***This review is part of a LitFuse Blog Tour. I received a complimentary copy of the book from the publisher, but the opinions in this post are my own.***
As a Christian, I have often sat back in bewilderment at other Christians and the way that some of them sometimes behave. One area that has often amazed me is some of the literature that is taboo among some Christians. My personal feelings regarding many of these books is that God has given us the gift of discernment and we should use that gift to help us differentiate between what is good and what is bad and that includes within works of literature. I am not one that believes in throwing out the baby with the bathwater so to speak and will often read these books for both the entertainment value as well as the literary lessons that they may hold. They are not presented to us as factual and therefore I do not read them believing the story to be true.
One series of books that has recently taken much criticism from some Christians is the Twilight series by Stephanie Meyer. I admit, I have not read any of the series, but I have enjoyed the first two movies. When I had the opportunity to review The Twilight Gospel by Dave Roberts, I felt it would be interesting to read a book that was designed to serve as a sort of spiritual guide for those who wanted to read/watch the Twilight series or for parents whose children were reading/watching it.
About the book: The blockbuster Twilight Saga is being read by teenager and adult alike. These powerful novels are gaining even more popularity as the movies hit theaters. But what should a Christian response be? And is there a helpful way to approach a teenager or young adult captivated with the books without alienating her?
Dave Roberts read The Twilight Saga and while he appreciated the literary qualities, there were also parts that troubled him. As he considered the books as a whole and spoke to teenagers who read them, he saw the need for a resource. In The Twilight Gospel Dave brings to bear a Biblical lens showing that while there are important moral and spiritual lessons to be learned, there is also a promotion of a non-Christian worldview. He addresses such topics as the cult of beauty, the appeal of the self-disciplined vampire Edward, life after death, the use of myths and legends, sexuality, personal spiritual power, and the lure of materialism.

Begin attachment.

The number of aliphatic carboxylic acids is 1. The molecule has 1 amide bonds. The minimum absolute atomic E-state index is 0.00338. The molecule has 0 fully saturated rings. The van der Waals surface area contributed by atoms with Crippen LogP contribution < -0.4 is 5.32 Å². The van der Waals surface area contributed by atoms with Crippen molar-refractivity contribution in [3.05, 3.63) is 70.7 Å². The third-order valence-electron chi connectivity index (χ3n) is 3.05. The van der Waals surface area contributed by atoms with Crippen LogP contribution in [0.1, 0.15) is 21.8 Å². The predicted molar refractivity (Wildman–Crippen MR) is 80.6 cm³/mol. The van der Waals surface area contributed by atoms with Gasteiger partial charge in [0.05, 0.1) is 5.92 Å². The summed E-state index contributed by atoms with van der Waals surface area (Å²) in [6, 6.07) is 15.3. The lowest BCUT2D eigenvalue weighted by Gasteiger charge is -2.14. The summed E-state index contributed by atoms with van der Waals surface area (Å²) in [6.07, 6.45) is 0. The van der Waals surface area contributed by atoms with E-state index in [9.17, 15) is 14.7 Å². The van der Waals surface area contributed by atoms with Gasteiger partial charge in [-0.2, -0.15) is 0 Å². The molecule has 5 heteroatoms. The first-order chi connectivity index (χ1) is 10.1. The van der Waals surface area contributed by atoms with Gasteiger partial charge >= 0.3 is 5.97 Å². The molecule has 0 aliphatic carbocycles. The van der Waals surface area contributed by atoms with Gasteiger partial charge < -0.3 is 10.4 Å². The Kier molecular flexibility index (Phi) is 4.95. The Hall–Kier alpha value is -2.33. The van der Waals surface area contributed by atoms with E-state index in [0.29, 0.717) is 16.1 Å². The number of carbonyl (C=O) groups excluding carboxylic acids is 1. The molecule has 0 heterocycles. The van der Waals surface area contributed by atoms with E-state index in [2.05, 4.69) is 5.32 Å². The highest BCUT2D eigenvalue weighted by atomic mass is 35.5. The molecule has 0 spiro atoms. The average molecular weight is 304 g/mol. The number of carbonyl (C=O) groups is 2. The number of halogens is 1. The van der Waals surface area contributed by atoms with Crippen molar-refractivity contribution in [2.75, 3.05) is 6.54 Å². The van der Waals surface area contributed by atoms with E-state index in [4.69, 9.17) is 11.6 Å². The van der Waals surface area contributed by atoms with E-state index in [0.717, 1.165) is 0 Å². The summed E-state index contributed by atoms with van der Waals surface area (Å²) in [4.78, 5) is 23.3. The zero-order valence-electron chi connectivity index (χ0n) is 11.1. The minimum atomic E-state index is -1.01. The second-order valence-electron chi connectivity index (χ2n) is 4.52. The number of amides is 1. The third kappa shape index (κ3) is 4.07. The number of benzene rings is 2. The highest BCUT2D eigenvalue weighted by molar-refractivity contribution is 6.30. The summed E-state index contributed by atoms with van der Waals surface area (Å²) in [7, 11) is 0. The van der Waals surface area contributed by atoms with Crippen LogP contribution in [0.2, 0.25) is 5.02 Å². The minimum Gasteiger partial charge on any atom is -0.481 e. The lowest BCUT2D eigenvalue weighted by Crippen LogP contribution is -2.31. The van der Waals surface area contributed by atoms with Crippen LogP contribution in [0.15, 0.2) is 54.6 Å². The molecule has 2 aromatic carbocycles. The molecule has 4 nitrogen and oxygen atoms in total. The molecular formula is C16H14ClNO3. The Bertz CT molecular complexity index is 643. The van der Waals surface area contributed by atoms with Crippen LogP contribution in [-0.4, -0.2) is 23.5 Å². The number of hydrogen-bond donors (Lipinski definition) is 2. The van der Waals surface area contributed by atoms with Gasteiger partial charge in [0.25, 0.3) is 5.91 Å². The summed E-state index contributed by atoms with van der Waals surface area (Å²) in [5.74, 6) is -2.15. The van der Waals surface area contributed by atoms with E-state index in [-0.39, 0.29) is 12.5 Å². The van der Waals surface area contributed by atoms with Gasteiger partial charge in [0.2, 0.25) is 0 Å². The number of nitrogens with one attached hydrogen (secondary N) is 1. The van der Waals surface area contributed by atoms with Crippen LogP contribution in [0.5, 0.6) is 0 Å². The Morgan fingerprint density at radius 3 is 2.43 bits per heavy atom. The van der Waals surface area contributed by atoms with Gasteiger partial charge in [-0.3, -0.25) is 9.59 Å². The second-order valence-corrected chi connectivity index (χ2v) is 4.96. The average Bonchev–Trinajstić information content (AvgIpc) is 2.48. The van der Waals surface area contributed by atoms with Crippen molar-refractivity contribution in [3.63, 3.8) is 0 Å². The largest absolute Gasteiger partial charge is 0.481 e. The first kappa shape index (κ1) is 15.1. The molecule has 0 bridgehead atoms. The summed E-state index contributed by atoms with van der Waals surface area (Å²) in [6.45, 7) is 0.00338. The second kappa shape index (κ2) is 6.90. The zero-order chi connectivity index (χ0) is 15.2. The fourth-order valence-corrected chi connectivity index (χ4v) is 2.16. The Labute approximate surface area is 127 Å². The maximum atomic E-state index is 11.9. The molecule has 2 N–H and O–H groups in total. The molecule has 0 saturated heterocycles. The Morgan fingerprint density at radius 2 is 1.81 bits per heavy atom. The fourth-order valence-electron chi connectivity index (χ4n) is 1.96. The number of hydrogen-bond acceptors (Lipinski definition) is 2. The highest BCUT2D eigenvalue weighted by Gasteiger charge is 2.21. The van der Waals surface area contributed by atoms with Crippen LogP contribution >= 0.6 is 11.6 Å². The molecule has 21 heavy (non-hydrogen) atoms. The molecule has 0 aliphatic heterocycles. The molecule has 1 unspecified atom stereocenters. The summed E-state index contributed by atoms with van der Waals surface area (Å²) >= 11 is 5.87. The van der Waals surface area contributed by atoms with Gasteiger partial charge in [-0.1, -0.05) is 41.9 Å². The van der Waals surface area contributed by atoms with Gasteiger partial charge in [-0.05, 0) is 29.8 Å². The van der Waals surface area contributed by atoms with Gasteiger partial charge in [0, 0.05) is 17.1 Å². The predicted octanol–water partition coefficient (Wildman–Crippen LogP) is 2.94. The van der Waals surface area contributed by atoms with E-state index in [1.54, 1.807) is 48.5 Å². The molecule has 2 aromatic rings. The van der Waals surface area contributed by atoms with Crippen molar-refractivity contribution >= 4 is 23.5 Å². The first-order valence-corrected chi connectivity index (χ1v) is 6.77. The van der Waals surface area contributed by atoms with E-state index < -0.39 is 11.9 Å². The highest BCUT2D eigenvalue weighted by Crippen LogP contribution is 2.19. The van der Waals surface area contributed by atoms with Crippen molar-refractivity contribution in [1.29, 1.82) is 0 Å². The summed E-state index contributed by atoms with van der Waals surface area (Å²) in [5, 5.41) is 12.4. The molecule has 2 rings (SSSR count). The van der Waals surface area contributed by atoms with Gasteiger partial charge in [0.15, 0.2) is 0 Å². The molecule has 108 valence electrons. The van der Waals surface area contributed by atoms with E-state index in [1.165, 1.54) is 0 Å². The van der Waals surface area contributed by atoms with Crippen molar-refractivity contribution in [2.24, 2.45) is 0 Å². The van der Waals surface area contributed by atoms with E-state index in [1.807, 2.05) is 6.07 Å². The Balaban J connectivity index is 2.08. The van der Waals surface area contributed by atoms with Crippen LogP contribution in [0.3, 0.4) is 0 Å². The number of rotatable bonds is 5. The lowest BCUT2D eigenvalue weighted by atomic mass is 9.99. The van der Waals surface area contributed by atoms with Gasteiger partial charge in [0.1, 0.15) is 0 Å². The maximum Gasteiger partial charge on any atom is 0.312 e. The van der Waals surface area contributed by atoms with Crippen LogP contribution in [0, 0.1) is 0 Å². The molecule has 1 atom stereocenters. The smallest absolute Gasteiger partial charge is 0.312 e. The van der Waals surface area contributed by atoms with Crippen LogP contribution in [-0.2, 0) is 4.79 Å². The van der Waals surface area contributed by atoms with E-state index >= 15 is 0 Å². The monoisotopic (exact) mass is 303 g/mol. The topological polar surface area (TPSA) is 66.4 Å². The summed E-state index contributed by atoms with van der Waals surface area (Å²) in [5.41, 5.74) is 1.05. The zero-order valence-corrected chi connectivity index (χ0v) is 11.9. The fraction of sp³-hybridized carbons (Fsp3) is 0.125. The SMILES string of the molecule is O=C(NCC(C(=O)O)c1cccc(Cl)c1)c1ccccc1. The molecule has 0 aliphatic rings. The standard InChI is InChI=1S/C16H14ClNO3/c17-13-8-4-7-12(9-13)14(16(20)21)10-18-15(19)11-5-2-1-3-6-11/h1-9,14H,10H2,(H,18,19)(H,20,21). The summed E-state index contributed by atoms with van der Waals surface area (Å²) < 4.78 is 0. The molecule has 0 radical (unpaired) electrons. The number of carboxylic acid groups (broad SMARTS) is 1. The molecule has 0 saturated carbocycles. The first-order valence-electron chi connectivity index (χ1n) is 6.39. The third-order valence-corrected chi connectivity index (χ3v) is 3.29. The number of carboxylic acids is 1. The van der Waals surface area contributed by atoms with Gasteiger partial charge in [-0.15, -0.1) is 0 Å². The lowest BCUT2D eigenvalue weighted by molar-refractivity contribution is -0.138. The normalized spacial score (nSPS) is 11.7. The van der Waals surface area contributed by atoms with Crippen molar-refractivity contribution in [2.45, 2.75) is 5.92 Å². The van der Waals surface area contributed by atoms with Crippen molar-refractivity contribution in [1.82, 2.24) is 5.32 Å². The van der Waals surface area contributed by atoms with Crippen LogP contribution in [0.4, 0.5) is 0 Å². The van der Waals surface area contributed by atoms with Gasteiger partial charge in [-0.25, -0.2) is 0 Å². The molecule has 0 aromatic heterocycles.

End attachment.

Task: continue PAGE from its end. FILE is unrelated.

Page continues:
Crisply written and with a gracious spirit, The Twilight Gospel will help teens, their parents, and their pastors discern what is good from what is unhealthy in the novels and equip them to be biblically literate readers. Read an excerpt here.
About the author: Dave Roberts is a professional journalist, editor and speaker. For more information please visit his website at www.thinkchristian.co.uk.
My take on the book: The Twilight Gospel is an easy read and can be finished rather quickly. It is definitely a recommended read for any parent who has concerns regarding Christianity and the Twilight series, as well as for those teens who are reading Twilight. It does a great job of helping to separate the wheat from the chaff and ensuring that a reader would recognize the difference. It also allows the reader to see the series, especially the Cullen family, from a new perspective. If you are not a Christian and a Twilight fan, you would probably not get much out of this book.To read more reviews of The Twilight Gospel, visit the blog tour page on LitFuse.
Want to win a $50 Amazon gift card? (I am not affiliated with this giveaway, just sharing it with you): Tweet this: (and be sure to use the hashtag #thetwilightgospel)
Understand cultural and Biblical insights surrounding the Twilight Saga by reading #TheTwilightGospel. Please RT! http://ow.ly/1vjc6p